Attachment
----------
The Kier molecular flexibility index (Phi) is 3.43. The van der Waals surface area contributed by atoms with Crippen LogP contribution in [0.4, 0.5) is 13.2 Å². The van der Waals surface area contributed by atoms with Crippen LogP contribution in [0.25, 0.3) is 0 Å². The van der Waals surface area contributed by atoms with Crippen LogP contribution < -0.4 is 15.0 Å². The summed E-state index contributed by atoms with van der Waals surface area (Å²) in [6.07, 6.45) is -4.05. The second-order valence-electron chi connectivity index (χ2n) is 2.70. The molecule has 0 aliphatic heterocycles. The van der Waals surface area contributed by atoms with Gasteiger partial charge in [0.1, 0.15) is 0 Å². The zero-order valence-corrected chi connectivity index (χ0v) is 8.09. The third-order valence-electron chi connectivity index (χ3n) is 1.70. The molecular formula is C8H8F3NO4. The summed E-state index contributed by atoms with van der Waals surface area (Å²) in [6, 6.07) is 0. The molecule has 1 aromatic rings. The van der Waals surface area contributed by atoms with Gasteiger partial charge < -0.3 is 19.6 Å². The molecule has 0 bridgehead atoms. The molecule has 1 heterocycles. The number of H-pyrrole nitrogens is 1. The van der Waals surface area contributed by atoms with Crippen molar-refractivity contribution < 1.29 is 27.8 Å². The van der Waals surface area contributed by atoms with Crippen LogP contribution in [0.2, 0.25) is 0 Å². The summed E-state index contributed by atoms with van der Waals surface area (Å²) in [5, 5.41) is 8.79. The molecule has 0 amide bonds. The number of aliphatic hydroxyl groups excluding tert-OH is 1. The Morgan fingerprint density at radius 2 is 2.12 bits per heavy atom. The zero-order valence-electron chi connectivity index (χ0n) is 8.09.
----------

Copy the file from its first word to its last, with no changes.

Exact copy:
The Kier molecular flexibility index (Phi) is 3.43. The van der Waals surface area contributed by atoms with Crippen LogP contribution in [0.4, 0.5) is 13.2 Å². The van der Waals surface area contributed by atoms with Crippen LogP contribution in [0.25, 0.3) is 0 Å². The van der Waals surface area contributed by atoms with Crippen LogP contribution < -0.4 is 15.0 Å². The summed E-state index contributed by atoms with van der Waals surface area (Å²) in [6.07, 6.45) is -4.05. The second-order valence-electron chi connectivity index (χ2n) is 2.70. The molecule has 0 aliphatic heterocycles. The van der Waals surface area contributed by atoms with Gasteiger partial charge in [0.1, 0.15) is 0 Å². The zero-order valence-corrected chi connectivity index (χ0v) is 8.09. The third-order valence-electron chi connectivity index (χ3n) is 1.70. The molecular formula is C8H8F3NO4. The summed E-state index contributed by atoms with van der Waals surface area (Å²) in [6, 6.07) is 0. The molecule has 1 aromatic rings. The van der Waals surface area contributed by atoms with Gasteiger partial charge < -0.3 is 19.6 Å². The molecule has 0 bridgehead atoms. The molecule has 1 heterocycles. The number of H-pyrrole nitrogens is 1. The van der Waals surface area contributed by atoms with Crippen molar-refractivity contribution < 1.29 is 27.8 Å². The van der Waals surface area contributed by atoms with Crippen LogP contribution in [0.2, 0.25) is 0 Å². The summed E-state index contributed by atoms with van der Waals surface area (Å²) in [5, 5.41) is 8.79. The molecule has 0 amide bonds. The number of aliphatic hydroxyl groups excluding tert-OH is 1. The Morgan fingerprint density at radius 2 is 2.12 bits per heavy atom. The zero-order valence-electron chi connectivity index (χ0n) is 8.09.